Media: Yes, media freedoms can be measured

cima.ned.orgby Mark Nelson, June 19, 2014

If you hang around the halls of United Nations and World Bank long enough, you’re sure to encounter the old saw that goes something like this: “We have nothing against setting targets, but things like governance and press freedom just can’t be measured.”

Well, the old saws are being sharpened yet again today in New York City. A large group of negotiators are trying to decide on new targets for the 15-year period after 2015 when the Millennium Development Goals will expire.  And a large group of global media development professionals want freedom of expression and access to information to among the targets. Target No. 16, known as the governance target and covers “peaceful and inclusive societies, rule of law and capable institutions,” is up for discussion today.

In preparation for the negotiations in New York, CIMA hosted a meeting of media experts last week under the flag of the Global Forum for Media Development. That meeting resulted in a statement that argues for including freedom of expression and access to information among the post-2015 targets.

After all, freedom of expression and the right to disseminate and receive information are already enshrined in international law. These rights were part of the 1948 Universal Declaration on Human Rights, and have since been reaffirmed in numerous other international conventions.

The GFMD position paper points out that UNESCO, a UN agency with the mandate for ensuring compliance on the freedom of expression and media issues, is already producing a wide variety of indicators, and other UN agencies—from the International Telecommunication Union to the Office  of the High Commissioner for Human Rights—are also producing valuable statistics that could help track the health of media and information systems.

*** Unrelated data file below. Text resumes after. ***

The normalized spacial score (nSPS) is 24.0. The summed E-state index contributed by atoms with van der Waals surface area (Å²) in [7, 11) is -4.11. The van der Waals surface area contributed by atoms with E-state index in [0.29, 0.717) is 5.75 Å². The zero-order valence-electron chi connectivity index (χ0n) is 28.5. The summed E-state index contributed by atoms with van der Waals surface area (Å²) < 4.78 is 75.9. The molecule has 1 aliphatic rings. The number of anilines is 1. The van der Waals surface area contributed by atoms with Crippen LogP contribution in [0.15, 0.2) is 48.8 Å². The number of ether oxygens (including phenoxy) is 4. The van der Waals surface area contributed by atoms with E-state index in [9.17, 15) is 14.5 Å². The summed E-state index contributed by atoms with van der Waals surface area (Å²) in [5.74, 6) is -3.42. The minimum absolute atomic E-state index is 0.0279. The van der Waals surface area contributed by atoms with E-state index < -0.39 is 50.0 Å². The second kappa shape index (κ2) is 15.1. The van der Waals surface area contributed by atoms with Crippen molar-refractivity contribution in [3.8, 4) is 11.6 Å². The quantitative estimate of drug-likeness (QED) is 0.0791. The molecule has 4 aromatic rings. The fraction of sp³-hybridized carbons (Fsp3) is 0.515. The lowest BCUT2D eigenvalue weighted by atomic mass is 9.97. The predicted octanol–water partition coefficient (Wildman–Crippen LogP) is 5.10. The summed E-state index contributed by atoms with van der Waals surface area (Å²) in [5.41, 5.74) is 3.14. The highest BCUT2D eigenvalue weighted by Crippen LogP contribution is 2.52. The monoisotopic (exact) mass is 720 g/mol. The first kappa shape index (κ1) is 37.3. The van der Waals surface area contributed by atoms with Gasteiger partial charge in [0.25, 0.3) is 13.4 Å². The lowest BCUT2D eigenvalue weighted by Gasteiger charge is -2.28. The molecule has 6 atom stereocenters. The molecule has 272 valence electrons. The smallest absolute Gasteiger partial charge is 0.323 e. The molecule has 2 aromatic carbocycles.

From the GFMD paper:

Proposed revisions to sub-goal/ targets Illustrative Indicators
  1. Implement effective regimes for public access to government information and data
  • Legal guarantees: access to information laws and/or constitutional guarantees
  • Readily, freely available public access to public information, including online
  • By 2030, ensure that all laws are publicized and accessible by all
  • Improve public access to information and government data, including on public management, public procurement and on the implementation of national development plans, extractive industries
  1. Promote freedom of expression, media, association and assembly
  • Freedom of expression is guaranteed in law and respected in practice
  • Legal and regulatory environment that ensures the rights of civil society to operate freely
  • Universal access to ICTs
  • People can use ICTs to communicate and associate freely
  • People are not subject to threats, harassment, surveillance or physical attacks as a result of gathering or disseminating information
  • Absence of criminal penalties for libel, defamation
  • The strengthening of an enabling environment for independent and pluralistic media

Of course, some of the most valuable data on the media sector is produced by non-UN agencies such as Freedom House, Reporters Without Borders and IREX, which produces the Media Sustainability Index. But in the highly contested world of measuring media and other freedoms, the debate is not only about whether these things should be measured at all, but also about who gets to hold the yardstick.

The talks today are not likely to be the last word on this issue. The final list of targets won’t be finally agreed until the fall of next year. In the meantime, the media development community will need to build international alliances and convince a lot of countries, some of which will win no gold stars for their performance on media freedoms.

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To access the full position paper, go to GFMD’s website here: http://gfmd.info/index.php/news/freedom_of_expression_and_access_to_information_post-2015_measurable_target/